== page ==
Comparing the previous responses it is evident that neither of them had the will (and if they would have they wouldn’t have had the room to work in any case of moving) in any case of achieving a a case of democratic means. Combining that with a reflection of a person of a very powerful Spanish media outlet who said that “the party who openly defends in Spain the right to self-determination will commit political and electoral suicide”. Now that some are speaking to us of constituent processes in the state, I keep that in mind too and I am sure that they do too.

Does there exist a negotiating framework at this time?

It doesn’t exist and I don’t think it will exist. The state doesn’t have any interest in closing a cycle but in maintaining it open because there is a lot in play in this game.

What future perspectives and possible scenarios of unblocking it does Arnaldo Otegi make out at this time?

You know, I’ve come to the conviction that we must worry ourselves more about putting in march a dynamic that brings us to the creation of our own state which tries to elaborate distilled strategies to try to move the positions of the state. If our strategies for liberation necessarily pass for agreements with the state, there won’t agreements, nor liberation. Does that mean that we reject type of agreement? Not at all. What it means is that we plan our roadmap independently than of there are or not.

Mandela said that to achieve peace “we must make friends with our enemies”. Has their been advancement in that terrain?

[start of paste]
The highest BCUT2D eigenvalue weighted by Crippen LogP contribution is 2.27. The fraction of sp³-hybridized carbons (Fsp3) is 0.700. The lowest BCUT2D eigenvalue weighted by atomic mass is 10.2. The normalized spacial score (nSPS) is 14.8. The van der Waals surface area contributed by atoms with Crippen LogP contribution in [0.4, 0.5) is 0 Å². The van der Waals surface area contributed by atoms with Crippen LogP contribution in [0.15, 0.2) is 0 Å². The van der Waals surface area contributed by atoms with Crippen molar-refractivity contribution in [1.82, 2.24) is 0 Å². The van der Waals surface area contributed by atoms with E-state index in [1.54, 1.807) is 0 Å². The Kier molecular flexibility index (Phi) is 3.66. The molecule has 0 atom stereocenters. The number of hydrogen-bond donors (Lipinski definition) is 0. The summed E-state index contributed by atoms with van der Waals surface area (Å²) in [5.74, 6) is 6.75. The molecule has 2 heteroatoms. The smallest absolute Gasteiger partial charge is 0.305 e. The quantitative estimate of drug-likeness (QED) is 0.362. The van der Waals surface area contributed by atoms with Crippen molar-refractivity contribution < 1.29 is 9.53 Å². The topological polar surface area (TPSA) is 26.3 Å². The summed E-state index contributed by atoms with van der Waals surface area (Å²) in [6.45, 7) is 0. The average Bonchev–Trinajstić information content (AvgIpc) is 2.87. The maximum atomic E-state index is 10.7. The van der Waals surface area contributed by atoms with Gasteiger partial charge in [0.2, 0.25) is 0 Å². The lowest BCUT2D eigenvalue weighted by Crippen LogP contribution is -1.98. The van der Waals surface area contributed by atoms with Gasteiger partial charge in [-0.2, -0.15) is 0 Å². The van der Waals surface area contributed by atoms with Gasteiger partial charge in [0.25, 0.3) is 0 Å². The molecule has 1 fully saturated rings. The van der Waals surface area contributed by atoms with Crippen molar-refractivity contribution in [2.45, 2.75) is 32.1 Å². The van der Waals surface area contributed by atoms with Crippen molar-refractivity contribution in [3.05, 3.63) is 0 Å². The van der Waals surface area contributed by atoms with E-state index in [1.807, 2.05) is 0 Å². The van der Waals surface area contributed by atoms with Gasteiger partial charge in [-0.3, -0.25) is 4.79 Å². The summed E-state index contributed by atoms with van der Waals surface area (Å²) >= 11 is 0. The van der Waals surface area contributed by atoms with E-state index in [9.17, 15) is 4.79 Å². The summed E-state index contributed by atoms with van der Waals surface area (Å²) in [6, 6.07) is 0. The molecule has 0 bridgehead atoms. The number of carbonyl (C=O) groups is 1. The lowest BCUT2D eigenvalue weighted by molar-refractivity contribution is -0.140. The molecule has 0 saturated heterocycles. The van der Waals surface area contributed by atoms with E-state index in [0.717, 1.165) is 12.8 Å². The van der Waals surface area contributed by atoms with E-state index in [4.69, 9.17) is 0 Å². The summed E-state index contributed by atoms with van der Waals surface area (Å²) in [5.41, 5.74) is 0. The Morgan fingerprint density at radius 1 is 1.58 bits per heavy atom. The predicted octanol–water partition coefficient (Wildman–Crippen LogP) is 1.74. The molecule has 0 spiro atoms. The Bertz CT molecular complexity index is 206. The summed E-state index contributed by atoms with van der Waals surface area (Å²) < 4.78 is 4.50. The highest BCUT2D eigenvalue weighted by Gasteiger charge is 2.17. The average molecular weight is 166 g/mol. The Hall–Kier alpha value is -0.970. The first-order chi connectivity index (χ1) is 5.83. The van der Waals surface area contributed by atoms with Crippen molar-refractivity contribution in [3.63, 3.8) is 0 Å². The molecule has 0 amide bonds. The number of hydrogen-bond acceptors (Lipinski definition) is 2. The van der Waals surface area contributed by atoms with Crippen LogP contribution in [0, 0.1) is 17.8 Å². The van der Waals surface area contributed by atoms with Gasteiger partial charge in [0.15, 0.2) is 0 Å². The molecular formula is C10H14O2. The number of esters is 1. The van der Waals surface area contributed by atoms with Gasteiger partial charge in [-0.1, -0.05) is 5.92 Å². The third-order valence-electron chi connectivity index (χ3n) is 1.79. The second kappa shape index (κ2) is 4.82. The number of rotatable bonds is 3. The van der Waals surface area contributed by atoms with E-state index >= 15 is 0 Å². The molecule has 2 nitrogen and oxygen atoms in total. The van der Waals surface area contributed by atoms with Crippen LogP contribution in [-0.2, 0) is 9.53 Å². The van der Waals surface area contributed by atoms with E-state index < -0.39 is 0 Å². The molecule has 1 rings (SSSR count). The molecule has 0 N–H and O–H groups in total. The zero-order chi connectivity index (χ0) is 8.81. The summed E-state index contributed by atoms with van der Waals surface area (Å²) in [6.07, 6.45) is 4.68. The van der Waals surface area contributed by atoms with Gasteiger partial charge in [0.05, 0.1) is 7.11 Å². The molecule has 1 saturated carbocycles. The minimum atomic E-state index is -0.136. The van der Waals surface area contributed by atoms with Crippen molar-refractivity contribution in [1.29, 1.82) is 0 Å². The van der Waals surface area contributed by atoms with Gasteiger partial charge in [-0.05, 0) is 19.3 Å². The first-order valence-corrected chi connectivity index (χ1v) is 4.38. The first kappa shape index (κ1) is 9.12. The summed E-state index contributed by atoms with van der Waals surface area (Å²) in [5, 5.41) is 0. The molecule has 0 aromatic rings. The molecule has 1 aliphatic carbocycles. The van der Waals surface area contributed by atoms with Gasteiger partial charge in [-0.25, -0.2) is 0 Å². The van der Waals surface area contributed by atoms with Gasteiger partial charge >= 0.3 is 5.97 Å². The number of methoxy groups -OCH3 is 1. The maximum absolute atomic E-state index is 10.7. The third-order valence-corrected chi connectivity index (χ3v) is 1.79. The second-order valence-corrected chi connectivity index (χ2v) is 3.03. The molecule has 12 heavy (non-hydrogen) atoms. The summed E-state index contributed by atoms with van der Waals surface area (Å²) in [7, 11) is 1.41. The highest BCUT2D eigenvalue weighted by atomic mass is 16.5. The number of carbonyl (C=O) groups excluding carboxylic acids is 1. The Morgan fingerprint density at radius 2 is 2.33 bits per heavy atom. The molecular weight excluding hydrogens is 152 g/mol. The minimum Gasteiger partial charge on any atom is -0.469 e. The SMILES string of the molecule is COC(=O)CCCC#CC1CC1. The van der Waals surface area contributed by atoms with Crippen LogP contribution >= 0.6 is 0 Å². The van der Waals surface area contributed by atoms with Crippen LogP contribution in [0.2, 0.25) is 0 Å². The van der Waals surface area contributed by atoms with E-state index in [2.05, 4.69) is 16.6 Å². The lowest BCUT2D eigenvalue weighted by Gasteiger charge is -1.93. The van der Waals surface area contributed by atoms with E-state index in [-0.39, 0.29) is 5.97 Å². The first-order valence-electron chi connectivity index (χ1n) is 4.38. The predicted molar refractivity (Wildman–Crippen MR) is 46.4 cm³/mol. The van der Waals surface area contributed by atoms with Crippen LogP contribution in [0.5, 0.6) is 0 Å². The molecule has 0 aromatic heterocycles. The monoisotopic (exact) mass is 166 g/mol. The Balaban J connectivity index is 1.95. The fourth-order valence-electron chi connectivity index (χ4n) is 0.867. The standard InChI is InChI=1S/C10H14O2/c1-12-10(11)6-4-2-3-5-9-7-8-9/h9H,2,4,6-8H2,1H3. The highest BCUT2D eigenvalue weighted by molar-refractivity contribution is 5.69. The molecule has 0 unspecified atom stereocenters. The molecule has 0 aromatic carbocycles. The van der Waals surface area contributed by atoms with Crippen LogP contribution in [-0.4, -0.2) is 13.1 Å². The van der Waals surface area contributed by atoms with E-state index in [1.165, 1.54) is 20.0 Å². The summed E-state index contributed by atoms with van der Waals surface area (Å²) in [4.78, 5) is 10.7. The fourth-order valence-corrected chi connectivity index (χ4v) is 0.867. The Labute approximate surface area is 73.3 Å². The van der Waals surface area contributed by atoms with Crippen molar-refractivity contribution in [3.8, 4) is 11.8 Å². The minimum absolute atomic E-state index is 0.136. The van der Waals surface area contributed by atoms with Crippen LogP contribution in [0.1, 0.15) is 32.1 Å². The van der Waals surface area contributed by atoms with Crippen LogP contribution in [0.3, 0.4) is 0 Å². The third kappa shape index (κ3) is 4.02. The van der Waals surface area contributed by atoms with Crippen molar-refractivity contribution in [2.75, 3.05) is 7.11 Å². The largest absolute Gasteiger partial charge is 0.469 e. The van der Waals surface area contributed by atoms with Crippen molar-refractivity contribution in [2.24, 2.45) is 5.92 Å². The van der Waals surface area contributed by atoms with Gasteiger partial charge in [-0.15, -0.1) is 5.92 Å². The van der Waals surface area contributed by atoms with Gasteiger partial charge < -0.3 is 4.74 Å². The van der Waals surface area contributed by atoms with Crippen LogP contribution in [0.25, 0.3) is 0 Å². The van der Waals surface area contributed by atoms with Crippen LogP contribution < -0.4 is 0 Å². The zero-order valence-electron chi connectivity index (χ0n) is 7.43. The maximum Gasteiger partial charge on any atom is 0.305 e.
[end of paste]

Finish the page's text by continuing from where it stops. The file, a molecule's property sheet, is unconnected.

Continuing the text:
Imagine me with a wide smile as I respond: if the good Nelson Mandela would have had as enemies the Spanish elite he never would have harboured any hope in that sense. So let me make a free interpretation and at the same time adjusted to our reality of that phrase: to achieve peace in the Basque Country we have to achieve that our enemies become our neighbours, each one in their own state.

And the hardest negotiations, wrote Gerry Adams, are always with your own. Does resistance exist on the part of certain sectors of the Abertzale Left?

That there was resistance wasn’t just normal but desirable because that made that the change that was produced in a more solid manner.

The armed struggle of ETA could have continued with a certain social support?

Without a doubt the armed struggle could have continued with a minority and decreasing social support.

Is there a partial risk of a return of expressions of political violence?